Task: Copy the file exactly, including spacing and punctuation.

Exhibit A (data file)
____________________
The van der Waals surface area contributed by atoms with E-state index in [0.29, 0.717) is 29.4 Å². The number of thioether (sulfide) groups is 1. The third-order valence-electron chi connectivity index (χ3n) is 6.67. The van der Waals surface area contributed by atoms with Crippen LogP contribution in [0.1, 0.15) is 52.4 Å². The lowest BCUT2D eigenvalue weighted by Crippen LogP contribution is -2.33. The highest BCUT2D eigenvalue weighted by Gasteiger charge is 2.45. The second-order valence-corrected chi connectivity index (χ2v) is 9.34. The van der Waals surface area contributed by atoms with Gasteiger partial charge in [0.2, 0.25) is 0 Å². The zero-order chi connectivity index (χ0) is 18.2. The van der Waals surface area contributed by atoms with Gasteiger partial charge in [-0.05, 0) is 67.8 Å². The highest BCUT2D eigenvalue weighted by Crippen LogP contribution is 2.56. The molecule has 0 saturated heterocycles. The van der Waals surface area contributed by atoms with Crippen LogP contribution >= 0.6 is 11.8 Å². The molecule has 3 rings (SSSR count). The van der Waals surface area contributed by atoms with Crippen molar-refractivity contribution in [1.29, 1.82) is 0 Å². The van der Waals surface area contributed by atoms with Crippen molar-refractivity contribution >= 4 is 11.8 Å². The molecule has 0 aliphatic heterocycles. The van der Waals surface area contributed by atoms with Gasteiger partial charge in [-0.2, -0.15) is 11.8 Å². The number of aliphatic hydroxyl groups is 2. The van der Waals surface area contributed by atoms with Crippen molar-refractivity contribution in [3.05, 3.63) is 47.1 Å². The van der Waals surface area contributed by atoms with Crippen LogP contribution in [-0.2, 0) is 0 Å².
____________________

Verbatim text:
The van der Waals surface area contributed by atoms with E-state index in [0.29, 0.717) is 29.4 Å². The number of thioether (sulfide) groups is 1. The third-order valence-electron chi connectivity index (χ3n) is 6.67. The van der Waals surface area contributed by atoms with Crippen LogP contribution in [0.1, 0.15) is 52.4 Å². The lowest BCUT2D eigenvalue weighted by Crippen LogP contribution is -2.33. The highest BCUT2D eigenvalue weighted by Gasteiger charge is 2.45. The second-order valence-corrected chi connectivity index (χ2v) is 9.34. The van der Waals surface area contributed by atoms with Gasteiger partial charge in [0.2, 0.25) is 0 Å². The zero-order chi connectivity index (χ0) is 18.2. The van der Waals surface area contributed by atoms with Gasteiger partial charge in [-0.05, 0) is 67.8 Å². The highest BCUT2D eigenvalue weighted by Crippen LogP contribution is 2.56. The molecule has 0 saturated heterocycles. The van der Waals surface area contributed by atoms with Crippen LogP contribution >= 0.6 is 11.8 Å². The molecule has 3 rings (SSSR count). The van der Waals surface area contributed by atoms with Crippen molar-refractivity contribution in [1.29, 1.82) is 0 Å². The van der Waals surface area contributed by atoms with Crippen molar-refractivity contribution >= 4 is 11.8 Å². The molecule has 0 aliphatic heterocycles. The van der Waals surface area contributed by atoms with Gasteiger partial charge in [-0.2, -0.15) is 11.8 Å². The number of aliphatic hydroxyl groups is 2. The van der Waals surface area contributed by atoms with Crippen molar-refractivity contribution in [3.05, 3.63) is 47.1 Å². The van der Waals surface area contributed by atoms with Crippen LogP contribution in [-0.2, 0) is 0 Å².